Timothy A. Wise’s View on the Role of Small-Scale Farmers

Timothy A. Wise’s View on the Role of Small-Scale Farmers

“Industrial agriculture grows about 25% of the food consumed in the world, using about 70% of the land and resources; small-scale farming feeds about 75% of the world using about 25% of the world’s land and resources.” 

Timothy A. Wise is a Senior Researcher and Director of the Land and Food Rights Program at the Small Planet Institute. He is the author of Eating Tomorrow: Agribusiness, Family Farmers, and the Battle for the Future of Food. This thought-provoking book focuses on the impact of small- versus large-scale agriculture in the battle to feed the world. Wise draws on fieldwork in Mexico, Malawi, Tanzania, Mozambique, Zambia and India. 

Wise was interviewed by Tracy Frisch in Acres U.S.A. magazine. In this blog post, we offer up his alternative views and summarise some of his key arguments and philosophies. 

The world’s population is expected to reach close to 10 billion people by 2020. At a time when climate change is making it increasingly difficult to successfully grow crops, feeding a population of 10 billion is a daunting challenge. In response to this challenge, corporate and philanthropic leaders in developed countries are calling for major investments in industrial agriculture, including genetically modified seed technologies. Wise argues that these agribusiness investments frequently are shoring up corporate interests, rather than contributing to the greater good. 

Sustainable solutions from the small-scale

Wise produces stats indicating that most of the world is fed by hundreds of millions of small-scale farmers. These are people with simple tools and few resources, but people who are knowledgeable about what to grow and how. He believes that potentially, it’s these farmers who could lead the way as the world warms and population increases.

These small-scale farmers are:

  • Rebuilding soils with ecologically sound practices
  • Nourishing the diversity of native crops 
  • Not using chemicals or imported seeds
  • Growing more and healthier food.

Despite the low-cost solutions to the world’s food crisis offered by many small-scale farmers, they are falling prey to the policies of agribusiness firms.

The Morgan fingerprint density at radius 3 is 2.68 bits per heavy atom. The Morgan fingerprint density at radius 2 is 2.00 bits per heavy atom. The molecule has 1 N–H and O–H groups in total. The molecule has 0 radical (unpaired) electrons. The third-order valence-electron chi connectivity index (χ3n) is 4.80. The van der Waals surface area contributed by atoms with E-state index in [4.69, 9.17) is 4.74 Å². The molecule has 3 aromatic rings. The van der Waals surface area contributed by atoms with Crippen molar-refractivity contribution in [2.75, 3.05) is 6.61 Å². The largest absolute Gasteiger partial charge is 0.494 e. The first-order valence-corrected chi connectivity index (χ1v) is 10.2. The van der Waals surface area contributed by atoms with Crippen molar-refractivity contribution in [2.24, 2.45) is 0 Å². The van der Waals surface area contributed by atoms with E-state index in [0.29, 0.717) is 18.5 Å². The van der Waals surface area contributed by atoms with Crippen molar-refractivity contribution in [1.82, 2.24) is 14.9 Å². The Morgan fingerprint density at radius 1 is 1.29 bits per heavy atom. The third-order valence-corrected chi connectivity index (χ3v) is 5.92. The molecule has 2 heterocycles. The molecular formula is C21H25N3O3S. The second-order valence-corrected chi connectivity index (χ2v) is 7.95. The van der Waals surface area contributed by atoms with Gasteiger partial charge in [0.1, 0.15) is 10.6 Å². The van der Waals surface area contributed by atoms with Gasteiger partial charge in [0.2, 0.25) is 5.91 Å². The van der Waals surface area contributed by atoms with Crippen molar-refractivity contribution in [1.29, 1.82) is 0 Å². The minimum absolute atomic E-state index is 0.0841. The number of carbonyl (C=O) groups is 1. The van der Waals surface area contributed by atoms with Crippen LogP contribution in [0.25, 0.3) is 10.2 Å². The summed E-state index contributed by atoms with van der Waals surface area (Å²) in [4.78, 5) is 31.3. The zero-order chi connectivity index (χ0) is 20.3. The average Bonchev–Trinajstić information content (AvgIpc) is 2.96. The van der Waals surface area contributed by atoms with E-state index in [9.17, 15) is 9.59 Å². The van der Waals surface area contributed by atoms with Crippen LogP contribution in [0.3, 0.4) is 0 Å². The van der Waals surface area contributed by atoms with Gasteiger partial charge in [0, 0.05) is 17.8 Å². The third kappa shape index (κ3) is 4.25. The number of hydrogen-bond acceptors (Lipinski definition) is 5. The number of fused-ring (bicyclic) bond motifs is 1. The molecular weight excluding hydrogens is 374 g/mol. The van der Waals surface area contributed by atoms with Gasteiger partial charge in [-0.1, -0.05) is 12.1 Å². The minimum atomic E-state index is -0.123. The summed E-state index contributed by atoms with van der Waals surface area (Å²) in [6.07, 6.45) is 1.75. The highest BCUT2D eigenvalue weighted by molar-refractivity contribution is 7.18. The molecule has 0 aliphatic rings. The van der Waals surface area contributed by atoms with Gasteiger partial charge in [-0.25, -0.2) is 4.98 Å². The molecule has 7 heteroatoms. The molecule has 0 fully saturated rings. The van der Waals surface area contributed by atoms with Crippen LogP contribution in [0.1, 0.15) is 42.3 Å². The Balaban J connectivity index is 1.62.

The pitfalls of the modern agricultural model 

“When it came to food security and climate change, adaptation and getting people out of poverty, I saw policymakers all over the world ignoring the low-cost solutions all around them offered by their very own small-scale farmers.”

Most agribusiness firms promote industrial agriculture in developing communities. However, these approaches are heavily reliant on external inputs like commercial fertilisers and seeds – things that don’t regenerate year-after-year. Small-scale farmers can’t afford to keep buying chemicals and low-diversity seeds that ultimately degrade the fertility of the soil, the foundation for future food production. 

But who is letting these foreign investors intervene?

Wise refers to “land giveaways”. “In developing countries, national and sometimes local governments, who are desperate for foreign investment or for capital, or are just corrupt, are the ones giving the land to foreign investors.” 

This foreign investment usually comes not from governments, but from private companies exploiting a nation’s land for their own financial gain; for example, by increasing the sale of their seeds and fertilisers. 

The food of tomorrow comes from the soil of today

Wise avers: “We are literally eating our tomorrows, devouring the natural resource base on which future food production depends – from soil to water to the climate – and even undermining seed diversity.”

Many small-scale farmers have been living off the land for generations; they use minimal inputs and employ sustainable farming methods by default. There’s a lot of wisdom we can learn from them. At Zylem, we believe that sustainability is being, and can be, achieved in large-scale farming operations too, and acknowledge their contribution towards food security. And it all starts with the soil. 

Get in touch to find out more about our products and services that promote sustainability and long-term food security: https://www.zylemsa.co.za/contact-us/

Interested in reading the full interview? 

Visit Acres USA to purchase the August 2019 issue and read the original article along with other interesting content. 

You can follow Tim on Twitter/Instagram @TimothyAWise.

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